Is it ever legal to shoot a police officer?
In a growing number of states, laws are being passed to allow just that. Below is an excerpt from a law in Indiana, which has become the first state to pass a formal law of this kind:
(i) A person is justified in using reasonable force against a public servant if the person reasonably believes the force is necessary to:
(1) protect the person or a third person from what the person reasonably believes to be the imminent use of unlawful force;
(2) prevent or terminate the public servant’s unlawful entry of or attack on the person’s dwelling, curtilage, or occupied motor vehicle; or
(3) prevent or terminate the public servant’s unlawful trespass on or criminal interference with property lawfully in the person’s possession, lawfully in possession of a member of the person’s immediate family, or belonging to a person whose property the person has authority to protect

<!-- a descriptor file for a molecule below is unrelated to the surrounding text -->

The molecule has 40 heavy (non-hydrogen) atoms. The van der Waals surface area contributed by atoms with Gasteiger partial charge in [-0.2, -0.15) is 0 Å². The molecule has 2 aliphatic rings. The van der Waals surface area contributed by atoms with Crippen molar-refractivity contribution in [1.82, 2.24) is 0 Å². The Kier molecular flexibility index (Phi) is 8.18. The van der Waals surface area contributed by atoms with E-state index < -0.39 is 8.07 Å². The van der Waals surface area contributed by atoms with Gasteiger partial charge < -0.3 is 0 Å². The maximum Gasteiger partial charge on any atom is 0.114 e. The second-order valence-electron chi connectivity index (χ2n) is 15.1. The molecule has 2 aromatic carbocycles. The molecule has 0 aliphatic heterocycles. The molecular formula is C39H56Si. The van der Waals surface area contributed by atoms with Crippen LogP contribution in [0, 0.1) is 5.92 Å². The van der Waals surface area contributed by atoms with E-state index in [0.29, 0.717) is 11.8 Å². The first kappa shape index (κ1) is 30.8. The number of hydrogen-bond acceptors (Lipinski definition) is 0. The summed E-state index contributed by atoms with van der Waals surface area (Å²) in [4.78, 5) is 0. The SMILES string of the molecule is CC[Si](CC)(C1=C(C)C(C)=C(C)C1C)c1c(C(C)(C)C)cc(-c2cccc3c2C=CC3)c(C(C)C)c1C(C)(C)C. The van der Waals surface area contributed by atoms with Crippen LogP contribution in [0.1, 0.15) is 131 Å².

The President of Jeffersonville Fraternal Order of Police Lodge 100, Joseph Hubbard, has spoken out against these types of laws, asserting that “somebody is going get away with killing a cop because of this.” Only time will tell if he is right, though many believe his opinions only stir up tension among the law enforcement community. This type of fear mongering has caused more officers to look at these laws as a threat, rather than a public safety measure. On the other hand, many leaders in police accountability and citizen’s rights movements believe that the passage of these laws is an important step toward reducing the prevalence of police tyranny and preventing the encroachment of citizens’ liberties.